No histoarchitechtual changes were recorded in lungs (Figure 4. D-F) Furthermore microscopically observed photomicrograph reveals that the kidneys in all the groups (Figure 4. G-I) had no tubular atrophy, basal labyrinth expansion, vacuolization or cellular swelling in the cortex. No intraglomerular congestion with inﬂammatory inﬁltration were observed. Histopathology of liver showed no marked centrolobular sinusoidal and central vein congestion (Figure: 4 J-L).
FIG. 4: PHOTOMICROGRAPHS OF THE SECTIONS OF THE BRAIN, LUNGS, KIDNEY AND LIVER OF WISTAR RATS TREATED WITH VEHICLE (CONTROL) AND EEAC (mg/kg bw AND 2000 mg/kg bw))
Absolute Organ weight and Relative organ weight:
The absolute as well as relative tissue weights were not at all altered by EEAC treatments at different dose levels upto 2000 mg kg-1 bw. Liver, Kidney, Lungs, Brain, Stomach, Heart, Spleen and Esophagus showed no signiﬁcant change in the organ weight/body weight ratios and were comparable to controls (Table 4).
TABLE 4: EFFECT OF REPEATED DOSE 28-DAY ORAL TOXICITY STUDY ON ORGAN WEIGHTS OF WISTAR RAT TREATED WITH EEAC
DISCUSSION: Earlier studies did not found any evidences of acute toxicity of carambola leaves in mouse, rats and dogs suggesting toxicity to carambola leaves are absent 11 that correlates with the results of the acute oral toxicity studies which revealed that EEAC via oral route of administration upto a dose level of 2000 mg kg-1 bw do not produce any sign of toxicity or mortality in rat, thus indicating the LD50 value above 2000 mg kg-1 bw via oral route of drug administration. Repeated oral dose toxicity studies were also conducted so as to estimate the undesirable effects of the test substance after its prolonged use and were also done to assemble enough evidences about the possible health hazards in terms of cumulative effects which are credible to ensue from repetitive exposure over a limited period of time12-20.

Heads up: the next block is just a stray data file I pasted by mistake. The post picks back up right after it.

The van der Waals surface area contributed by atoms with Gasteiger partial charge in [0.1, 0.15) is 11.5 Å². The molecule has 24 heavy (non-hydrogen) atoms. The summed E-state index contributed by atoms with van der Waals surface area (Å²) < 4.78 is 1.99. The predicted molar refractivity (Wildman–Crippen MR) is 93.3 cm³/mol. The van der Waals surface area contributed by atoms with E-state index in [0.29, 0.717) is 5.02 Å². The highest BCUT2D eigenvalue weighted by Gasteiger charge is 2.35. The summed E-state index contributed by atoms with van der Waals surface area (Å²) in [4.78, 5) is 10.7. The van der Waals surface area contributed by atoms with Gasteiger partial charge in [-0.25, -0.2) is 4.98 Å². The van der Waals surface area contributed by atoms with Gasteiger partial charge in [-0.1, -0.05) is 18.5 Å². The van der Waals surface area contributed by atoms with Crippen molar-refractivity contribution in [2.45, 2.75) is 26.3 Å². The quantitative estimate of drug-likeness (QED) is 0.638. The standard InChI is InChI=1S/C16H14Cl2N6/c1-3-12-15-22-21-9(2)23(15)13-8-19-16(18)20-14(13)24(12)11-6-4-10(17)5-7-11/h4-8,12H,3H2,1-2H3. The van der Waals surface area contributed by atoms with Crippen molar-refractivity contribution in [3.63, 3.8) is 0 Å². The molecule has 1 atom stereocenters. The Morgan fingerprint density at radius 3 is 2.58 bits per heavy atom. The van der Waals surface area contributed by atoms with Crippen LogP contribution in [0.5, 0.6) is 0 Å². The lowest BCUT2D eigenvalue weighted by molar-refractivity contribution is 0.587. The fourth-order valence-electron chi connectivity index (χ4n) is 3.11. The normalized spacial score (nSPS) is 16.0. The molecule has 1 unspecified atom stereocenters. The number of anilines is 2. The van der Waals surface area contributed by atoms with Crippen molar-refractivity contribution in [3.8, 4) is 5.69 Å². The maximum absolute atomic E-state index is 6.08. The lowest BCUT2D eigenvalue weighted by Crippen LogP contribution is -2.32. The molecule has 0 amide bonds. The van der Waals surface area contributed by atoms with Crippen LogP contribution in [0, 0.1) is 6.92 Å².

The repeated dose treatment with EEAC revealed that repeated exposure to different dose level upto 2000 mg kg-1 bw during the period of 28 days did not produce any clinical sings of toxicity or death. A change in body weight, food and water consumption could be an indicative factor so as to assess the limit of adverse effects, but there were no significant change found in animal behavior, food and water consumption and also in body weight with EEAC treated groups of animals upto a dose level of 2000 mg kg-1 bw. The effects of EEAC on hematological, biochemical and histological parameters were also considered in this study since their analysis is applicable to risk assessment of alterations in a living system. But out of all the other parameters evaluated, only glucose, cholesterol, VLDL, Lymphocyte, Hb and MCVshowed just a slight augmentation at a dose level of 2000 mg kg-1 bw in case of repeated oral dose toxicity studies with EEAC21-25.